An application whose transaction was aborted in this manner will see this as a deadlock, with the 40001 SQL state and a message mentioning global atomic state.

cl_read_only (in host_no int, in flag int)

This sets the partitions of which host host_no has a copy into read only state. A flag of 1 means read only, 0 means read write. This does not abort transactions but will prevent any new updates touching the partition. Transactions with existing uncommitted state in the partition can commit. To abort all transactions first, use this with __atomic (1) first and then __atomic (0) to finish the atomic state. This is a volatile state and does not survive server restart. This is intended for use in bringing copies of partitions up to date, which is a process that would have to be retried anyway if interrupted by failure.

__atomic (in flag int)

This places the cluster in global atomic mode. A flag of 1 starts this and a flag of 0 finishes this. Row autocommit is also implicitly enabled. During such time, no host of the cluster accepts connection through web or SQL ports and only serves requests made by the transaction which started the atomic section with __atomic (1). When an atomic section starts, all transactions are aborted and are guaranteed to all be rolled back upon successful completion of __atomic (1). New transactions will also not start until __atomic (0) is called. Starting an atomic section may fail by timeout if rollback takes too long or if two competing __atomic(1) requests deadlock with each other.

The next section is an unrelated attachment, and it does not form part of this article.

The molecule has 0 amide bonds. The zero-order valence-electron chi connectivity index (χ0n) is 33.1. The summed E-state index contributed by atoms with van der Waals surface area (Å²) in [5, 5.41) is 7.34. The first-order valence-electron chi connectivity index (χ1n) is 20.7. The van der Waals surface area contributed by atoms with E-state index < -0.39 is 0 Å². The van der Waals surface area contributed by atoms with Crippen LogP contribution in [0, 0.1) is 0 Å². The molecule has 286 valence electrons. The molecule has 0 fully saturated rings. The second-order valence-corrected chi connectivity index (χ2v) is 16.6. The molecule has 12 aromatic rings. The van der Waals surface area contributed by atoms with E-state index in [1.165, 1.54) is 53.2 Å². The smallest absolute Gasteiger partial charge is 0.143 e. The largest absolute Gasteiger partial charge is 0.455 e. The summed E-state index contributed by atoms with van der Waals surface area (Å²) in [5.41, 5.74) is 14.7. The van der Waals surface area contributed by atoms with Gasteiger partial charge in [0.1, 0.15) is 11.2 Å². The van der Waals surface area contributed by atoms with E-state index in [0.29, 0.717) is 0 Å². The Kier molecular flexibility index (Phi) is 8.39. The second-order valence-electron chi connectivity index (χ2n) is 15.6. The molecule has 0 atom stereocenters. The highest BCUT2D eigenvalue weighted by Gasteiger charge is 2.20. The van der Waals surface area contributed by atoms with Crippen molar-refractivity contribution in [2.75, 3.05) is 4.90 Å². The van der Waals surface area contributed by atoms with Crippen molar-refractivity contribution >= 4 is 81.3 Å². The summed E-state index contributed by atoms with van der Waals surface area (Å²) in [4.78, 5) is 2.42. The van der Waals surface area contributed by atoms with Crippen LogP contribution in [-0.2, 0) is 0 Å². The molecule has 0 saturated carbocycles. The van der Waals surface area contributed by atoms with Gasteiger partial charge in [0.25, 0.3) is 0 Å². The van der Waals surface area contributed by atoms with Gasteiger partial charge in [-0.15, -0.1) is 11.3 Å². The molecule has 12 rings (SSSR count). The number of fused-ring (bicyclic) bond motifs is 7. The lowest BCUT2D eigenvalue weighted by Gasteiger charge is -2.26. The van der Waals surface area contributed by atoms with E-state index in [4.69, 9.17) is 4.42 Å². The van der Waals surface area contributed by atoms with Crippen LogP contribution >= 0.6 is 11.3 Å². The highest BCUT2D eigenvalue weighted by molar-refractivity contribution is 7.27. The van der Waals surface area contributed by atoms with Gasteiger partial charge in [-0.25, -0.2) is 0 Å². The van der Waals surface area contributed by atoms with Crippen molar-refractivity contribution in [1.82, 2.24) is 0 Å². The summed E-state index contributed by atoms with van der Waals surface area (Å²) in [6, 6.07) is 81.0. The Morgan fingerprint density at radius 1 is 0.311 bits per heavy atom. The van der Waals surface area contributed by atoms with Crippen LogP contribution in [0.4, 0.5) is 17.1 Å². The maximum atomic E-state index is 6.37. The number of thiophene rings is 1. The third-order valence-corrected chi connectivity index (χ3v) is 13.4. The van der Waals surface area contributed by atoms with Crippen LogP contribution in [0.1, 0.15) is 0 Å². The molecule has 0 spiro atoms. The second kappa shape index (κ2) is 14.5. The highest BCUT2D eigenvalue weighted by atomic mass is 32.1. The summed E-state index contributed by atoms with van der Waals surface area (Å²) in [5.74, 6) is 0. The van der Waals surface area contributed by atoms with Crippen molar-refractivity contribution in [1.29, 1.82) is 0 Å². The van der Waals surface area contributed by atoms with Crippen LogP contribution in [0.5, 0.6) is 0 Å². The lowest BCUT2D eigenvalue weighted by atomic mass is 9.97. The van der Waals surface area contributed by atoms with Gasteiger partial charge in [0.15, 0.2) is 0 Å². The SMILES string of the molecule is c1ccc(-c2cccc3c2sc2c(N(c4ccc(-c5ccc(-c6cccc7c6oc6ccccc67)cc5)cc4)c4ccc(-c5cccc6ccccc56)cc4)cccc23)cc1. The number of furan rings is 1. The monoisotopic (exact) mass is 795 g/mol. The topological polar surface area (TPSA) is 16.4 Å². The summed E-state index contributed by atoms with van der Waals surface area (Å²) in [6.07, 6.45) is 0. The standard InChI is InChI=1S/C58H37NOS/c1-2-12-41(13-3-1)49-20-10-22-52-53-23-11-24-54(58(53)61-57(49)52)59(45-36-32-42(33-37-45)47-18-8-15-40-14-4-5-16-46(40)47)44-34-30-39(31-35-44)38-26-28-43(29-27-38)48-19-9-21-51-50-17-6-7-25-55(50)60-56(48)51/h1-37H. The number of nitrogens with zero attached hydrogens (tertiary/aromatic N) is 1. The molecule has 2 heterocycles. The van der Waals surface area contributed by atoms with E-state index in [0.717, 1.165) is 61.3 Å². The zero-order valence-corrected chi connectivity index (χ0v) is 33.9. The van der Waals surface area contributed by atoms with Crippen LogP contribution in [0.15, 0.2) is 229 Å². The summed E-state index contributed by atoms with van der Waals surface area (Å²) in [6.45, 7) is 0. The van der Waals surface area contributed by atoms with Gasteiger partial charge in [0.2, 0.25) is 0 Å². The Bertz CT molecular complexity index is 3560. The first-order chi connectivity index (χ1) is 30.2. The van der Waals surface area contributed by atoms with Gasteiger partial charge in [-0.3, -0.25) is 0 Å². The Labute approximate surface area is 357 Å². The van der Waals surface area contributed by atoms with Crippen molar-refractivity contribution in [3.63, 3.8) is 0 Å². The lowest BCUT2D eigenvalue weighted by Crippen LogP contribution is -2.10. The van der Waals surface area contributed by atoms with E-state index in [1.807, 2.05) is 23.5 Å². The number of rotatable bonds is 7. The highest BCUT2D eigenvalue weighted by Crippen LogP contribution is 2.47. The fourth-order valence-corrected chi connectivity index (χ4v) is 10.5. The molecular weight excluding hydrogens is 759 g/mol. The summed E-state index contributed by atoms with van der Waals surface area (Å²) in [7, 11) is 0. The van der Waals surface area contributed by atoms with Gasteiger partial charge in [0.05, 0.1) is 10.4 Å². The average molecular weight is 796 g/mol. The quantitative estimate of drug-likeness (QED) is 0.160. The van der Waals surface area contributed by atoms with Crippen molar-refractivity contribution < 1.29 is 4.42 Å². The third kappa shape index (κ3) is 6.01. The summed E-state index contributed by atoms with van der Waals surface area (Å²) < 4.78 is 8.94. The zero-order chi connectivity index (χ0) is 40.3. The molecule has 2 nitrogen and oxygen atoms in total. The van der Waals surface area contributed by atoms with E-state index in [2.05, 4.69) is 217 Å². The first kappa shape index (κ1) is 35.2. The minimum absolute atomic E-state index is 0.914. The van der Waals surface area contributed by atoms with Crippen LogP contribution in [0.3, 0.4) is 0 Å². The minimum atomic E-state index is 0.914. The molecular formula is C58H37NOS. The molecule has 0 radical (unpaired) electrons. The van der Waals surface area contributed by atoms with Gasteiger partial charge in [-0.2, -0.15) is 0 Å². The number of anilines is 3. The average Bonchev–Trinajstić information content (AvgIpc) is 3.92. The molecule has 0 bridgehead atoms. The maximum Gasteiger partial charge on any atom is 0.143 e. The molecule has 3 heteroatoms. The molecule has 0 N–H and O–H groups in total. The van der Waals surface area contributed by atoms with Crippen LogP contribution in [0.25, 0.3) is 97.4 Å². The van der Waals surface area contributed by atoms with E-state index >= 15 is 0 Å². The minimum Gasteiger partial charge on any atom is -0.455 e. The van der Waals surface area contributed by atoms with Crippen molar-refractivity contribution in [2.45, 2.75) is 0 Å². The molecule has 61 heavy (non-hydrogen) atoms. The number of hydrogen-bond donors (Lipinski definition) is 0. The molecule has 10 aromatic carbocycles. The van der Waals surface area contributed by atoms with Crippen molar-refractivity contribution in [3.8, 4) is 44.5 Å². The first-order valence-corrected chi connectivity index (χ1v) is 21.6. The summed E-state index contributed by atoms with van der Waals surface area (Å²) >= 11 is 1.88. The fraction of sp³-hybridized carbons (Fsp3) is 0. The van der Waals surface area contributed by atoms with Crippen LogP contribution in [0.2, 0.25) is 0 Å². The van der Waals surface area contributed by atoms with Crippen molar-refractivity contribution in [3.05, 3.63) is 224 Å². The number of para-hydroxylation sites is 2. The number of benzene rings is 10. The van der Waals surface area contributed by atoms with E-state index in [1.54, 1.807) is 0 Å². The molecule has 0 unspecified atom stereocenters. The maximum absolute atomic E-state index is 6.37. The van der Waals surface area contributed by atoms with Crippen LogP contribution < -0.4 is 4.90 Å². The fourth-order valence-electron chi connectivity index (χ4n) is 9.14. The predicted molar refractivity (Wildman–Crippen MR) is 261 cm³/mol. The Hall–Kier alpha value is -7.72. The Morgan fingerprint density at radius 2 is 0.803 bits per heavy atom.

cl_control (in host_no int, in op varchar, in new_value any := null)

This returns the value associated with cluster related settings. If a new value is specified the old value is returned and the new value is set.

The op specifies the setting. It is one of:

  • cl_master_list - succession of master hosts as an array of host numbers. Read only.

  • cl_host_list- Array of all host numbers. Read only.

  • ch_group_list - List of host numbers of hosts which occur in the same group with host no. These are the hosts which share a partition with host no according to at least one create cluster statement. Read only.

  • cl_host_map - String with a character per each host number up to the maximum existing host number. The character is represents the status as known by the host on which thus function is called. The new_value argument can be specified for changing this setting.